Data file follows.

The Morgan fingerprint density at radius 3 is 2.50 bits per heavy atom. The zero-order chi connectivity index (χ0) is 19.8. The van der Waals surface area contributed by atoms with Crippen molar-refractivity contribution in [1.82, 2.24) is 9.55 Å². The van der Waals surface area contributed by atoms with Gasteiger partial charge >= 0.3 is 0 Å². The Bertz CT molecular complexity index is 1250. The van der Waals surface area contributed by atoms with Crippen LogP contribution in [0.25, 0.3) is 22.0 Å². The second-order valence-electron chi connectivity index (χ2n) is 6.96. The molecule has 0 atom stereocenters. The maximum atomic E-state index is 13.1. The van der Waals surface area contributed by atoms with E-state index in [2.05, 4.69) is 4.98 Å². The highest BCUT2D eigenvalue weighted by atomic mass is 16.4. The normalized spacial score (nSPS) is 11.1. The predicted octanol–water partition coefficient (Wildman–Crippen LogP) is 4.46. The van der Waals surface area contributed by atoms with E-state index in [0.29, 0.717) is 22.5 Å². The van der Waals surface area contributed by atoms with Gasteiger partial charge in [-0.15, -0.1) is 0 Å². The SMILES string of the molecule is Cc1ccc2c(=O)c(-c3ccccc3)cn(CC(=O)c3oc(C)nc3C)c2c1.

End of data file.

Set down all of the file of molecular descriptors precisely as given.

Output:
The Morgan fingerprint density at radius 3 is 2.50 bits per heavy atom. The zero-order chi connectivity index (χ0) is 19.8. The van der Waals surface area contributed by atoms with Crippen molar-refractivity contribution in [1.82, 2.24) is 9.55 Å². The van der Waals surface area contributed by atoms with Gasteiger partial charge >= 0.3 is 0 Å². The Bertz CT molecular complexity index is 1250. The van der Waals surface area contributed by atoms with Crippen LogP contribution in [0.25, 0.3) is 22.0 Å². The second-order valence-electron chi connectivity index (χ2n) is 6.96. The molecule has 0 atom stereocenters. The maximum atomic E-state index is 13.1. The van der Waals surface area contributed by atoms with E-state index in [2.05, 4.69) is 4.98 Å². The highest BCUT2D eigenvalue weighted by atomic mass is 16.4. The normalized spacial score (nSPS) is 11.1. The predicted octanol–water partition coefficient (Wildman–Crippen LogP) is 4.46. The van der Waals surface area contributed by atoms with E-state index in [0.29, 0.717) is 22.5 Å². The van der Waals surface area contributed by atoms with Gasteiger partial charge in [-0.15, -0.1) is 0 Å². The SMILES string of the molecule is Cc1ccc2c(=O)c(-c3ccccc3)cn(CC(=O)c3oc(C)nc3C)c2c1.